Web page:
Over the last week, the Centers for Medicare & Medicaid Services (CMS) has issued proposed changes that will update payment policies and rates for physicians, dialysis facilities and for services to Medicare beneficiaries in hospital outpatient departments and decrease Medicare payments to home health agencies.
CMS' proposed rule for Medicare payments to physicians and non-physician practitioners includes a 29.5 percent payment rate reduction in 2012. "This payment cut would have serious consequences and we cannot and will not allow it to happen," said CMS Administrator Donald M. Berwick in a statement. "We need a permanent (Sustainable Growth Rate) fix to solve this problem once and for all. That's why the president's budget and his fiscal framework call for averting these cuts and why we are determined to pass and implement a permanent and sustainable fix."
[See also: Congress wrestles with the future of SGR.]
The proposed rule impacting physicians also calls for a number of policy changes, including expansion of the billing code initiative to make sure there is appropriate valuation; payment adjustments accounting for geographic variation in cost of practice; expansion of the multiple procedure payment reduction to include the professional interpretation of advance imaging services; an update of the number of physician incentive programs; and quality and cost measures that would be used in establishing a new value-based modifier to reward physicians for providing higher quality and more efficient care.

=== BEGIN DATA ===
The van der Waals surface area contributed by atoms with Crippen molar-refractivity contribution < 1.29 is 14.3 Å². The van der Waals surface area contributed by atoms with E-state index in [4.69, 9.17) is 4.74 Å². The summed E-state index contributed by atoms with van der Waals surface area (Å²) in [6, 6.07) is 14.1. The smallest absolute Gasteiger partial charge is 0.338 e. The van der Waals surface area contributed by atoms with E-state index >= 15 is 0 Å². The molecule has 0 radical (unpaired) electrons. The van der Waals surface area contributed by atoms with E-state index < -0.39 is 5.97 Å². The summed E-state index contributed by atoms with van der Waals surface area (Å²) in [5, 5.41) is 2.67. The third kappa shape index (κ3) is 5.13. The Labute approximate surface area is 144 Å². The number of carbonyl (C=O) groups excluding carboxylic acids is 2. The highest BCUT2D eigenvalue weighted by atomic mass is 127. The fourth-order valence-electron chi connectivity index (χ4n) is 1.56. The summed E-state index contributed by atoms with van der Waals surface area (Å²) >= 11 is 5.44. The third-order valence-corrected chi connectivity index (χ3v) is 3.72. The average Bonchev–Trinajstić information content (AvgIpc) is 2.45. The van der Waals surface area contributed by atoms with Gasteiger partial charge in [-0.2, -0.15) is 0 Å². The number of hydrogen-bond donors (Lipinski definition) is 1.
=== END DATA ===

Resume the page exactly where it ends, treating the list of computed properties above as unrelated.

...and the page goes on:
In separate filings, CMS also proposed a 3.35 percent decrease in Medicare payments to home health agencies for 2012; a 1.8 percent increase in payment rates for dialysis treatments; a 1.5 percent increase in hospital outpatient rates; and a 0.9 percent increase in ambulatory surgical center payments.
Additionally, CMS aims to strengthen the hospital value-based purchasing program for inpatient stays by adding a clinical process care measure to guard against infections from urinary catheters.
CMS is accepting comments through Aug. 30 and plans on issuing its final rules by Nov. 1.